Increased mucus production in patients with chronic bronchitis causes a chronic productive cough; a productive cough is one that produces sputum.
A patient may be diagnosed with chronic bronchitis, if he/she has a chronic productive cough for three months or more per year, for two consecutive years. The diagnosis can only be made if the patient has no other underlying conditions that can explain the chronic cough.
In patients with chronic bronchitis, both inflammatory mediators and goblet cells produce mucus. The result is an increase in mucus production, which triggers a chronic productive cough.
Dyspnea is characterized by shortness of breath. In patients with heart failure, dyspnea is caused by decreased cardiac output.
Inadequate oxygenation of the blood leads to cyanosis or blue discoloration of the skin and mucous membranes. For this reason, individuals with chronic bronchitis are called “blue bloaters.”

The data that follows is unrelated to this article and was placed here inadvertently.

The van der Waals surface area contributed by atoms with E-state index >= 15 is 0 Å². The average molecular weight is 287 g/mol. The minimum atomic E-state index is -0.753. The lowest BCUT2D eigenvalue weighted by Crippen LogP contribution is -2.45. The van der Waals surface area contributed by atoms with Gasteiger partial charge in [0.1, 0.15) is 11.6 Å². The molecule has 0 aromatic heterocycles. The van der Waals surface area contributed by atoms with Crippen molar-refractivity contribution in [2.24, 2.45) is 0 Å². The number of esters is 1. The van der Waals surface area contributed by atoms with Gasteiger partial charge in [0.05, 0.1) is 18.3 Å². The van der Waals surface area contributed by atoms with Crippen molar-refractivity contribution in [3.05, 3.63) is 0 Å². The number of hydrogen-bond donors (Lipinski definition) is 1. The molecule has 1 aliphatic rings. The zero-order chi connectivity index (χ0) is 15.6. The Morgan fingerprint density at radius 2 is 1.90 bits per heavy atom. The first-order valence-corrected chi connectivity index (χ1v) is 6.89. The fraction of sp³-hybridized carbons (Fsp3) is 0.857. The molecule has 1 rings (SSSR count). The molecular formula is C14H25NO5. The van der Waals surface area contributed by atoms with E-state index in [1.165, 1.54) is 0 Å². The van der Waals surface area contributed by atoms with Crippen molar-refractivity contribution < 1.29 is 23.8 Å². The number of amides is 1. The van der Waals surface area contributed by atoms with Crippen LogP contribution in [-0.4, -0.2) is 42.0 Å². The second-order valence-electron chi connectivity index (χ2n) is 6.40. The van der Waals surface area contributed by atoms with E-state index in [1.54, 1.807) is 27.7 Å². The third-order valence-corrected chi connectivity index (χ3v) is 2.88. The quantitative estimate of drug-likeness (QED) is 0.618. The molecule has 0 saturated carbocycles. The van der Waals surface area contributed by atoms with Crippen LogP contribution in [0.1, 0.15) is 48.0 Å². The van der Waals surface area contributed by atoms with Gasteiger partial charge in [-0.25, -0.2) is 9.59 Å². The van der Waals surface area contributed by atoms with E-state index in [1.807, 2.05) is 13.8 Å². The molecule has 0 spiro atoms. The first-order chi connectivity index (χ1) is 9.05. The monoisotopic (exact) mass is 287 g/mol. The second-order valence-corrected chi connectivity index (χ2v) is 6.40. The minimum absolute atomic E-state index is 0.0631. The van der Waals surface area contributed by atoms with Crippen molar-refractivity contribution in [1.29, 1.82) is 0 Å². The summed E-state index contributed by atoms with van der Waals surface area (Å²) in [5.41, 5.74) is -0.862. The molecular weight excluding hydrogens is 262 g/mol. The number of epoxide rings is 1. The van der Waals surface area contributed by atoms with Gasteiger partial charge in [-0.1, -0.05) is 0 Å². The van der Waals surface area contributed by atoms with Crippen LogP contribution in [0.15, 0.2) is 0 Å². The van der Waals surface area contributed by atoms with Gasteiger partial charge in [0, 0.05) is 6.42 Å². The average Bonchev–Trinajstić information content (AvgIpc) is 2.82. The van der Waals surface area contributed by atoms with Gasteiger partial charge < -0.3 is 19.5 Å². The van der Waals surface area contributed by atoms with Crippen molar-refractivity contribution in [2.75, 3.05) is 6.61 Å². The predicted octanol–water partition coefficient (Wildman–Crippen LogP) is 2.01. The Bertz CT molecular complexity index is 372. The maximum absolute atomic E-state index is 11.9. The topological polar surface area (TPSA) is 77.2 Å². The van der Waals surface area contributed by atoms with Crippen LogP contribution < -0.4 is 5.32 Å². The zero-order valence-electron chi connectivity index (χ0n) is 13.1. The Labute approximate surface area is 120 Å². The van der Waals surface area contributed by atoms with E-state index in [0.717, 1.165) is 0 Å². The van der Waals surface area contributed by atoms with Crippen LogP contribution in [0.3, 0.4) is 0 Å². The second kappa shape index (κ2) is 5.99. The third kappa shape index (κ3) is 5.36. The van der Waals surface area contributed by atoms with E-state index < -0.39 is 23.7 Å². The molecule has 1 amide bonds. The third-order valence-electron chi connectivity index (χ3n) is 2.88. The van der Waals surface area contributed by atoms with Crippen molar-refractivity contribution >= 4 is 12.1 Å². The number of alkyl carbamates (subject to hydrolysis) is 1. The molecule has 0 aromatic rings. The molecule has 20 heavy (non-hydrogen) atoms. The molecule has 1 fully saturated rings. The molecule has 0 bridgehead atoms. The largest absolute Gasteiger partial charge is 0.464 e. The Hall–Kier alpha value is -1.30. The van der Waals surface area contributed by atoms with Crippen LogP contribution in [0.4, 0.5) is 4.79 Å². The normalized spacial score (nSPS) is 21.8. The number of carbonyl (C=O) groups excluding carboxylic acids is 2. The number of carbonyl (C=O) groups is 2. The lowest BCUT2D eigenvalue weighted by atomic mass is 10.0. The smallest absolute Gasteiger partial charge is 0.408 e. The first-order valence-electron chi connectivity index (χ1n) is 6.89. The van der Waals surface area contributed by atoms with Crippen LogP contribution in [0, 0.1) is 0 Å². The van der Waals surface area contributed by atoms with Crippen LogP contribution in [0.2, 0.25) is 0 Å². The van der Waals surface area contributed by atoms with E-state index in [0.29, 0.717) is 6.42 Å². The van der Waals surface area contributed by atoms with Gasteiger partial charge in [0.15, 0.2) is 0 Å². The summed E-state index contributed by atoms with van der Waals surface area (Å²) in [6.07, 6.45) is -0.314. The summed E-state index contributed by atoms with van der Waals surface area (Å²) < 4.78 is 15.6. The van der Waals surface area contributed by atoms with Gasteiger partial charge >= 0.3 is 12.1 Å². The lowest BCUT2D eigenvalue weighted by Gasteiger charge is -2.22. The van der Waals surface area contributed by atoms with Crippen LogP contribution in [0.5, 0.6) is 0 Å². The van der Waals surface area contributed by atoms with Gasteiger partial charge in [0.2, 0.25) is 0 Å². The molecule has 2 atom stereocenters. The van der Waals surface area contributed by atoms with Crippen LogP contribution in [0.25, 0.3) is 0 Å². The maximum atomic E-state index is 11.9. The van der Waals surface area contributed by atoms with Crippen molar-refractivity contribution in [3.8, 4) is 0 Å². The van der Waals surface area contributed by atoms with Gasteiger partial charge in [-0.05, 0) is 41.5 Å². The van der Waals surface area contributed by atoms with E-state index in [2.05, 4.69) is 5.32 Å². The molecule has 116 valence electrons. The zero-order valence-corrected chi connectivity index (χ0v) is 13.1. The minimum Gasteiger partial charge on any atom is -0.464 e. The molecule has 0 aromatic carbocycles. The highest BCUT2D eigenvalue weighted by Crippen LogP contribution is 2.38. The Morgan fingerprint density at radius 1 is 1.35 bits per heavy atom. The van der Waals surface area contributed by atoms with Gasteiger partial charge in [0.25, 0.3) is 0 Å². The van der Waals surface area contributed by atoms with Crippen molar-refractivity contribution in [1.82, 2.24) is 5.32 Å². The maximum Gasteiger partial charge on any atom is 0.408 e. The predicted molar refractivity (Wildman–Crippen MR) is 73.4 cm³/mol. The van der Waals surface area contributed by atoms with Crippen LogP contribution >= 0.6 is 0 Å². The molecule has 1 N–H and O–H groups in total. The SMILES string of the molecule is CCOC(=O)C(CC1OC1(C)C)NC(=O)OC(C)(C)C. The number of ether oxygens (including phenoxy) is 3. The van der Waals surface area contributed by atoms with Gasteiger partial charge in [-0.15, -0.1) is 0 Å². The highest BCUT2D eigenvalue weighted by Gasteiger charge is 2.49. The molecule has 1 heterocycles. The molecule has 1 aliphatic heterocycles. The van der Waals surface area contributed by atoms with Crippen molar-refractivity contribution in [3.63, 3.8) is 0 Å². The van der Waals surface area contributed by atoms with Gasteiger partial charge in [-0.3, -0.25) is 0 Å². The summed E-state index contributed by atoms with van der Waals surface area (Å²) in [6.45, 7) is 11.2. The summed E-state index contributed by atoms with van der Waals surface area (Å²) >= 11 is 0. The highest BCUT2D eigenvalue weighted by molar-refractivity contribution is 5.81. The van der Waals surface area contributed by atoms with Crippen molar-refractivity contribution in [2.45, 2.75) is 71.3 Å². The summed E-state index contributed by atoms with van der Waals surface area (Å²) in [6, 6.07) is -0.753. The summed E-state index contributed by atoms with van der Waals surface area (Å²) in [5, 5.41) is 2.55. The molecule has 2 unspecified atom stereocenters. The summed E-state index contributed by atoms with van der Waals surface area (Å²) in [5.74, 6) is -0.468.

As the airway becomes narrower due to inflammation caused by chronic bronchitis, wheezing may occur. Patients should notify their provider if they experience new onset or worsening wheezing.
Pulmonary vasculature will undergo vasoconstriction due to chronic hypoxia, related to chronic bronchitis. This vasoconstriction can lead to pulmonary hypertension, and eventually, enlargement of the right ventricle of the heart (cor pulmonale). As the right ventricle enlarges, right-sided heart failure may also develop.
When the right side of the heart fails, the ability to pump blood through the heart and into the lungs is reduced. As a result, blood begins to back up into the vasculature, and can cause neck vein distension or jugular venous distention (JVD).
Right heart failure leads to decreased cardiac pumping power, which ultimately affects the forward flow of blood. Remember, if the right side of the heart is unable to pump blood to the lungs, the blood will back up into the vasculature, causing peripheral edema.
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